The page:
Party leader increases mandate after beating challenger Owen Smith, leaving rebel MPs to decide whether to return to the frontline

Jeremy Corbyn has pledged to “wipe the slate clean” after winning a convincing victory in Labour’s bitter leadership battle, securing 62% of the vote.

Speaking after the result was declared in Liverpool, Corbyn thanked his rival, Owen Smith, and urged the “Labour family” to unite after the summer-long contest. “We have much more in common than that which divides us,” he said. “Let’s wipe that slate clean from today and get on with the work we’ve got to do as a party together.”

Corbyn secured 61.8% of the vote to Smith’s 38.2%. The victory strengthens his hold on a party that has expanded dramatically since the 2015 general election and now has more than 500,000 members. In last year’s contest for party leader, he won 59.5% of the vote.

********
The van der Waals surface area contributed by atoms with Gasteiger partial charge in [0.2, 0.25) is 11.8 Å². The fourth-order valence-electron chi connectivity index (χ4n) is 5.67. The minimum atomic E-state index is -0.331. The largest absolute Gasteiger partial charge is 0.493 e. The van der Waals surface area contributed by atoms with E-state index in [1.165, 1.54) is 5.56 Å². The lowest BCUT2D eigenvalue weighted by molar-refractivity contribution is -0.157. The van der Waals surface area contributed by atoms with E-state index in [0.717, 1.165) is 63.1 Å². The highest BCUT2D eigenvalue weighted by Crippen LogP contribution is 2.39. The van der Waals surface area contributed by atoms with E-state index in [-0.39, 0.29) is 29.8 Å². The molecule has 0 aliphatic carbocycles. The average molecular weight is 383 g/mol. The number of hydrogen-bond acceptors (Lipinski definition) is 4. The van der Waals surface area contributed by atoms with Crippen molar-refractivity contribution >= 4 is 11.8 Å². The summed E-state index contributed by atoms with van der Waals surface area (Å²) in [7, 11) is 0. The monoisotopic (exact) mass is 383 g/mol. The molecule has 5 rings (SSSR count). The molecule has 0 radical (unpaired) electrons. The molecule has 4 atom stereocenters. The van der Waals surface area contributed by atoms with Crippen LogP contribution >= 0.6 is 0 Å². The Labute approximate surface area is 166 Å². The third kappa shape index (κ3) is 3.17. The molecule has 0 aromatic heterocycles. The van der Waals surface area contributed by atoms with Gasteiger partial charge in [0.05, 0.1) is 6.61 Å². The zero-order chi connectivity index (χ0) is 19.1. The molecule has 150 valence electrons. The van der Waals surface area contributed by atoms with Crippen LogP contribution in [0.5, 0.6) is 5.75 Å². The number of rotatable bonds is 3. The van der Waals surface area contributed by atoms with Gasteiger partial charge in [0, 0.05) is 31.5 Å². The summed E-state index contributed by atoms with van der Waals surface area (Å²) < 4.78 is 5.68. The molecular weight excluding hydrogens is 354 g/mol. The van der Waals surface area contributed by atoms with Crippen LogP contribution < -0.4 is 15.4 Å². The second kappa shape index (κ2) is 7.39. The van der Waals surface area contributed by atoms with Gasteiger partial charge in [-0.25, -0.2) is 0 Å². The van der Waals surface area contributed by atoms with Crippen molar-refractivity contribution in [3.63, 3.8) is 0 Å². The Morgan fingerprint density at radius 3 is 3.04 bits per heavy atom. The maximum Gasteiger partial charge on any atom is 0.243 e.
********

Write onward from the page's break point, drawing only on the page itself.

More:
Corbyn won a majority over Smith in every category – members (59%), registered supporters (70%) and trades union affiliates (60%). The winner pointed out that he had secured his second mandate in a year and urged his colleagues to accept what had been a democratic decision.

Smith congratulated Corbyn for mobilising so many supporters in the party, and said he would reflect on how he could help Labour to win the next election. He said: “I entered this race because I didn’t think Jeremy was providing the leadership we needed, and because I felt we must renew our party to win back the voters’ trust and respect. However, I fully accept and respect the result and I will reflect carefully on it and on what role I might play in future to help Labour win again for the British people.”

That is likely to be read as a hint that the former shadow work and pensions secretary might be willing to accept a frontbench role, something that he repeatedly insisted during the campaign he would not do.

Smith, the MP for Pontypridd, emerged as a challenger after scores of shadow cabinet ministers resigned in the wake of the EU referendum, and Labour MPs overwhelmingly backed a motion of no confidence in their leader.